The HSE has reported more than 1,000 social media posts for misinformation about the Covid-19 pandemic and the vaccination programme.
he majority of the complaints – or 739 in total – related to posts on Twitter, many of which remain on the popular social media platform.
Another 291 reports were made about comments and posts on Facebook, while just three complaints related to posts or stories on Instagram.
The level of reporting by the HSE has fallen dramatically since earlier this year and was hit markedly by the cyberattack on the health services in mid-May.
The 1,034 misinformation reports cover a period between the start of February and the first few days of August of this year and were released under the Freedom of Information Act.
The HSE said it had only been keeping formal records of this activity since February and that content was usually reported in “batches”.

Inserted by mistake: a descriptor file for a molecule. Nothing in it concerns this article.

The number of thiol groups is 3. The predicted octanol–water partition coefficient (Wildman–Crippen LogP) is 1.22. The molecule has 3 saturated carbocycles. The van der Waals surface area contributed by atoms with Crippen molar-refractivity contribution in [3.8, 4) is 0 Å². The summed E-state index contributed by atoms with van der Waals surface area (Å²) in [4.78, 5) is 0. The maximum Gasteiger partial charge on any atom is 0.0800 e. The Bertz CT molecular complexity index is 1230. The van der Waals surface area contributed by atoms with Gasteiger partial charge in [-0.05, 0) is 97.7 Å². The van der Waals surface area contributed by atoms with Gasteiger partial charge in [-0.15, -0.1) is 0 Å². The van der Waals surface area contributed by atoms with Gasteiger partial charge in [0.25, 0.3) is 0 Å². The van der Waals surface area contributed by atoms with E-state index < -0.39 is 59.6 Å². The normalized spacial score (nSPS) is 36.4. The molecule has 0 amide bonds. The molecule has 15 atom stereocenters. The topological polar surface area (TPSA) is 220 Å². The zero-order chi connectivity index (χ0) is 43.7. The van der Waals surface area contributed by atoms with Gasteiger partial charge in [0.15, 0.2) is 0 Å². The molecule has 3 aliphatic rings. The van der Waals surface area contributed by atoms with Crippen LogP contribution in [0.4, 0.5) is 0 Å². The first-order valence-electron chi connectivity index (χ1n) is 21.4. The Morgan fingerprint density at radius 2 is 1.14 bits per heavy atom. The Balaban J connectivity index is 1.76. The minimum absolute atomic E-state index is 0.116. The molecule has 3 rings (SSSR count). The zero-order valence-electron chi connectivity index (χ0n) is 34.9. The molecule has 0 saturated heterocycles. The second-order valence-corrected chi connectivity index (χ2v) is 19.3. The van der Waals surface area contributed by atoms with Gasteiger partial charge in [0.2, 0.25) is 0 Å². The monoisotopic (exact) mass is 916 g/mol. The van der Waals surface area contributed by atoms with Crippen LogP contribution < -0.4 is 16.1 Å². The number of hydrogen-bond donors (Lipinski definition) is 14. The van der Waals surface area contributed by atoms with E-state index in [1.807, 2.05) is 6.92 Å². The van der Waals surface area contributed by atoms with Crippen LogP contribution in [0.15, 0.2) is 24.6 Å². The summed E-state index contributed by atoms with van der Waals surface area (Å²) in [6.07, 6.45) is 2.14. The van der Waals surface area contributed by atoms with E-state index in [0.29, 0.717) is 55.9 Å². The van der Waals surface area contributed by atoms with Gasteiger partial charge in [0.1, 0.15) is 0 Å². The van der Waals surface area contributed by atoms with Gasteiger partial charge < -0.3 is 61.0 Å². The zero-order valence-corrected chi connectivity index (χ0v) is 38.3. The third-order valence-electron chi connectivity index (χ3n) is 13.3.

An information note said it welcomed the work being done by social networks to counteract misinformation and disinformation relating to Covid-19 and vaccines.
The HSE said: “Twitter has worked closely with us since before the pandemic, and other social networks since the start of the pandemic, to signpost users of their platforms, to factual, evidence-based information on the HSE website on a range of topics.”
It said it reported posts that were potentially harmful to people’s health and contained deliberate misinformation.
“It is then up to the platform to decide what action they take,” said the HSE.
“The social networks have their own community policies that enable them to evaluate if a post should be removed from their platform or action taken on the account that’s posted.”
The HSE also said that while the cyberattack had compromised their ability to report misinformation, they were now working to backdate reports.
In March, there were 439 reports made to Facebook, Twitter, and Instagram, about content on their platforms according to monthly logs.
However, by last month – the number of reports had fallen to just 70.